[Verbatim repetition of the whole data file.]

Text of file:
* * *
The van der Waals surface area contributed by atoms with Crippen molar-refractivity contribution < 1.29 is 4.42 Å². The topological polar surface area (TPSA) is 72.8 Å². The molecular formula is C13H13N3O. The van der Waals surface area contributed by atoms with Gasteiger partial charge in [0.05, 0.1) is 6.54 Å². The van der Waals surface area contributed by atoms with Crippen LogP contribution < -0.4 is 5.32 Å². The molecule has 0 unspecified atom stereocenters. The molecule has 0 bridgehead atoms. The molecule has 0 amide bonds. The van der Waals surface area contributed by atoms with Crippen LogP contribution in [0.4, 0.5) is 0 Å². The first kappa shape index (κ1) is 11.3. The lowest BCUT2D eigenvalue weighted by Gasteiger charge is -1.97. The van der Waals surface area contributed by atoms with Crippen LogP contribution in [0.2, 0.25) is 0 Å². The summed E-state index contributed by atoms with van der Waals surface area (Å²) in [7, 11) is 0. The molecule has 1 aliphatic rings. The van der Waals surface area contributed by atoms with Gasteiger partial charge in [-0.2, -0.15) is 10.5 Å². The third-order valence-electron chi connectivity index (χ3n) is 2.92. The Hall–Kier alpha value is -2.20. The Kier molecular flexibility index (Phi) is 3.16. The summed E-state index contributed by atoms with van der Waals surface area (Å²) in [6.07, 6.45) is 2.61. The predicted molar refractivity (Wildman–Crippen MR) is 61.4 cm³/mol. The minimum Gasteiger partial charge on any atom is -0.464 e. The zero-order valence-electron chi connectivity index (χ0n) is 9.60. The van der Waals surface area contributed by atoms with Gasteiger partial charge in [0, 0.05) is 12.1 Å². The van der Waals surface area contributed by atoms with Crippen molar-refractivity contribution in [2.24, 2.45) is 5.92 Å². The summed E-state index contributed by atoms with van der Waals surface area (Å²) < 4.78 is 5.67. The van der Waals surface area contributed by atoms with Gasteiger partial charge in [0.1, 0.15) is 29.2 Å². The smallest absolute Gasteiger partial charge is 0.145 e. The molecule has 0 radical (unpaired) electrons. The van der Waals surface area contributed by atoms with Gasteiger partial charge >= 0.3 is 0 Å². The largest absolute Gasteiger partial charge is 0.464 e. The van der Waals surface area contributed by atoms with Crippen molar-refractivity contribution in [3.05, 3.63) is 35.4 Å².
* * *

The van der Waals surface area contributed by atoms with Crippen molar-refractivity contribution < 1.29 is 4.42 Å². The topological polar surface area (TPSA) is 72.8 Å². The molecular formula is C13H13N3O. The van der Waals surface area contributed by atoms with Gasteiger partial charge in [0.05, 0.1) is 6.54 Å². The van der Waals surface area contributed by atoms with Crippen LogP contribution < -0.4 is 5.32 Å². The molecule has 0 unspecified atom stereocenters. The molecule has 0 bridgehead atoms. The molecule has 0 amide bonds. The van der Waals surface area contributed by atoms with Crippen LogP contribution in [0.4, 0.5) is 0 Å². The first kappa shape index (κ1) is 11.3. The lowest BCUT2D eigenvalue weighted by Gasteiger charge is -1.97. The van der Waals surface area contributed by atoms with Crippen LogP contribution in [0.2, 0.25) is 0 Å². The summed E-state index contributed by atoms with van der Waals surface area (Å²) in [7, 11) is 0. The molecule has 1 aliphatic rings. The van der Waals surface area contributed by atoms with Gasteiger partial charge in [-0.2, -0.15) is 10.5 Å². The third-order valence-electron chi connectivity index (χ3n) is 2.92. The Hall–Kier alpha value is -2.20. The Kier molecular flexibility index (Phi) is 3.16. The summed E-state index contributed by atoms with van der Waals surface area (Å²) in [6.07, 6.45) is 2.61. The predicted molar refractivity (Wildman–Crippen MR) is 61.4 cm³/mol. The minimum Gasteiger partial charge on any atom is -0.464 e. The zero-order valence-electron chi connectivity index (χ0n) is 9.60. The van der Waals surface area contributed by atoms with Gasteiger partial charge in [0, 0.05) is 12.1 Å². The van der Waals surface area contributed by atoms with Crippen molar-refractivity contribution in [2.24, 2.45) is 5.92 Å². The summed E-state index contributed by atoms with van der Waals surface area (Å²) < 4.78 is 5.67. The van der Waals surface area contributed by atoms with Gasteiger partial charge in [0.1, 0.15) is 29.2 Å². The smallest absolute Gasteiger partial charge is 0.145 e. The molecule has 0 radical (unpaired) electrons. The van der Waals surface area contributed by atoms with Gasteiger partial charge >= 0.3 is 0 Å². The largest absolute Gasteiger partial charge is 0.464 e. The van der Waals surface area contributed by atoms with Crippen molar-refractivity contribution in [3.05, 3.63) is 35.4 Å².